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8:04 PM | 2014 SkS Weekly News Roundup #41A
2014 extreme weather: Looking for climate ties California just entered 4th year of severe drought Different depths reveal ocean warming trends Drought dries up California hydropower Fish failing to adapt to rising carbon dioxide levels in ocean Getting beyond the 2-degree threshold on global warming How to lie with data (or, “Melting Away Global Warming”) In Nobel season, Laureates fret for sickly Earth In the Age of Extinction, which species can we least afford to lose? Mystery of […]
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7:30 PM | Climate Change Has Raised Ocean Acidity by a Quarter
Ocean acidification has risen by a quarter since pre-industrial times as a result of rising carbon emissions, casting a shadow over the seas as a future source of food.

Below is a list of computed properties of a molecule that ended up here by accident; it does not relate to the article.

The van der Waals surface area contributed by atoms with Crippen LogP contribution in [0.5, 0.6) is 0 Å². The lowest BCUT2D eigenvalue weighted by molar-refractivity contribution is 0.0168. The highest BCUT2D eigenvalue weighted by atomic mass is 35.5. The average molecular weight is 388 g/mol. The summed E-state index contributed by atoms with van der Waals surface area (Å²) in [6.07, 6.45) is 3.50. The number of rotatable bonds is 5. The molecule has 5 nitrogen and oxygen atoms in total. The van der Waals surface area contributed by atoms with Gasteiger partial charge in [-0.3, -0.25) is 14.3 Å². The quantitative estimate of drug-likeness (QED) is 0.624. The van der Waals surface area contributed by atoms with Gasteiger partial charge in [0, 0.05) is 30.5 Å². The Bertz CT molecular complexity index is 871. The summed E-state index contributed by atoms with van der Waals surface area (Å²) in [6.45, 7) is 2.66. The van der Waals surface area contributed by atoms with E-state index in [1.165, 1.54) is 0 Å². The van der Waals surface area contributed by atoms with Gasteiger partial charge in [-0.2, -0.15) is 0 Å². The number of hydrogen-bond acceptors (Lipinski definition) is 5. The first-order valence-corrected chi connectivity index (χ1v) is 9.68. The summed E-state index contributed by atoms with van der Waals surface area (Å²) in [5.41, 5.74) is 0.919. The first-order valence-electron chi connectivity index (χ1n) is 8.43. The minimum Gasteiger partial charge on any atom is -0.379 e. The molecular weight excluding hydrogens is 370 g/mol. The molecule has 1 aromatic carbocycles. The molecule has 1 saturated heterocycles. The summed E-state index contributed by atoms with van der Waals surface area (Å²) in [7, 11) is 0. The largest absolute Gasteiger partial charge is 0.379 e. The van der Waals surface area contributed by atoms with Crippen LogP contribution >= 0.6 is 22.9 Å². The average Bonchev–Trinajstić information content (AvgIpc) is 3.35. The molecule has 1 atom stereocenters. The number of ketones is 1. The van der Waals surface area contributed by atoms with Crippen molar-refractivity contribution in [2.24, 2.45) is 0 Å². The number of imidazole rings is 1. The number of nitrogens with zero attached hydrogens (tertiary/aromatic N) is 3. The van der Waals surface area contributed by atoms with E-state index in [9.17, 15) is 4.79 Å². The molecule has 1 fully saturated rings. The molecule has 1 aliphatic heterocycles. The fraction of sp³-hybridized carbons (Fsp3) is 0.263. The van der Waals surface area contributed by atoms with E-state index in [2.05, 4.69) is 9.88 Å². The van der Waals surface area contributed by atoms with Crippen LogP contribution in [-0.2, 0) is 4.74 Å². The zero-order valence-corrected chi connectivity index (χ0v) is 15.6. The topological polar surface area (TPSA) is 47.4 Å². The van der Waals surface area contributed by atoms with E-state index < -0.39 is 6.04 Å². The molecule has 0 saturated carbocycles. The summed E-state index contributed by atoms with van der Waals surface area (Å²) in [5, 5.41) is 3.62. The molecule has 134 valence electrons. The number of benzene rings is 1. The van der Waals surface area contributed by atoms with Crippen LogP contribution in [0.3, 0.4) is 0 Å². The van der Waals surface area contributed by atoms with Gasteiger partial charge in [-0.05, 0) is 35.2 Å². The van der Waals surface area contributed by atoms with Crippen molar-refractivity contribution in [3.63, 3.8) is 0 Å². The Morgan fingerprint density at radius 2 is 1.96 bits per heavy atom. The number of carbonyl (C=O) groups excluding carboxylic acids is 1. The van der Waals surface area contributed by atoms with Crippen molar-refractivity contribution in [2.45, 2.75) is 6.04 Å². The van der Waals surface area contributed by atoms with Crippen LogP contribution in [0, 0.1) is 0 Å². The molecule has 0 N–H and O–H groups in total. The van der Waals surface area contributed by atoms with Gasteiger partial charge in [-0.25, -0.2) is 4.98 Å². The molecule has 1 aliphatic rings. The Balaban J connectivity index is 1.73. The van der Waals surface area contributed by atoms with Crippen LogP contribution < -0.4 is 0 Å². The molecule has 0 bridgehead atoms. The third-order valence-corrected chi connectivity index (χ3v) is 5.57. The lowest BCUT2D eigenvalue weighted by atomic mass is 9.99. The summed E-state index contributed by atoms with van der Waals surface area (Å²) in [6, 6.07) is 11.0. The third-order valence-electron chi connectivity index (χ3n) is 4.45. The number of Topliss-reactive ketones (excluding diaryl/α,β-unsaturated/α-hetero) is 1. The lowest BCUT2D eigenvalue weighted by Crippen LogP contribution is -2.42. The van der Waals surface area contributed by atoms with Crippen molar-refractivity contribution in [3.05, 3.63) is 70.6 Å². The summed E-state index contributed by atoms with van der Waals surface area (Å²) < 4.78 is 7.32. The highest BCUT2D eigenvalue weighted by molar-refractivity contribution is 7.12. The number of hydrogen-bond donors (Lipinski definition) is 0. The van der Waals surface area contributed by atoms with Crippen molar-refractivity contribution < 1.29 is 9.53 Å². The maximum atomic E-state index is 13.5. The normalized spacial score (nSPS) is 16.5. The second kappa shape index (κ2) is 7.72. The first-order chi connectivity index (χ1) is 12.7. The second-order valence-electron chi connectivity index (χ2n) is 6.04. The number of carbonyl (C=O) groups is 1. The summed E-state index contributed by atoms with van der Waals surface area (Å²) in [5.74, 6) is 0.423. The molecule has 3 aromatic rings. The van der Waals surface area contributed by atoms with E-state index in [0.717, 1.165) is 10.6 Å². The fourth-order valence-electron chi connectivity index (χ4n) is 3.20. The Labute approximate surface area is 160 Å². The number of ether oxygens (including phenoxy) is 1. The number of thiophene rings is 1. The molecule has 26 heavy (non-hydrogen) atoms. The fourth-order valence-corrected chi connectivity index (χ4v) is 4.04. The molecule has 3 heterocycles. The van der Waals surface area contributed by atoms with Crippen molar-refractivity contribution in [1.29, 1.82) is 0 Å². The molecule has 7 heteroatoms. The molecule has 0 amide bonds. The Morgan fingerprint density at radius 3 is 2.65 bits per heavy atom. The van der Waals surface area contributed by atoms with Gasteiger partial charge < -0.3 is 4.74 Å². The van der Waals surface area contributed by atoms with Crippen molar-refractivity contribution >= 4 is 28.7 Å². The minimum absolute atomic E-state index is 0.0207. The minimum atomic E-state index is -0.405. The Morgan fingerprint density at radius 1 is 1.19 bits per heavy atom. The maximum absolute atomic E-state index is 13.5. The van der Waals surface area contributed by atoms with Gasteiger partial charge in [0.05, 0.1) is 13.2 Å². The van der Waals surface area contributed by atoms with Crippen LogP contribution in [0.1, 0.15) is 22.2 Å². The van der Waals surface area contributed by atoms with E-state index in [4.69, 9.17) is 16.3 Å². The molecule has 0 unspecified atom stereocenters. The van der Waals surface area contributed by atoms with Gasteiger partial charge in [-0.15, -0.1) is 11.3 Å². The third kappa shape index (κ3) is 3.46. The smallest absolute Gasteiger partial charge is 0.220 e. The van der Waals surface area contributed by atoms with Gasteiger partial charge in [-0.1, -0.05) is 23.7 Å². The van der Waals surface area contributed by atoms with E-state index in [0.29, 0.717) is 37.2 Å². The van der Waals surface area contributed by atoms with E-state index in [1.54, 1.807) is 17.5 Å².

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6:55 PM | How rain falls – not just how much – may alter landslide risk
New research finds that it’s not just the amount of rain that falls on a hillside, but the pattern of rainfall that matters when trying to determine how likely a slope is to give way. This new information could improve forecasts of landslides, which are typically hard to predict, said the scientists conducting the research. Different rainfall patterns—a short, heavy deluge, a light, steady downpour, or sporadic showers—will trigger different numbers of landslides with varying […]
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6:42 PM | Listen to Chris talk about his life in science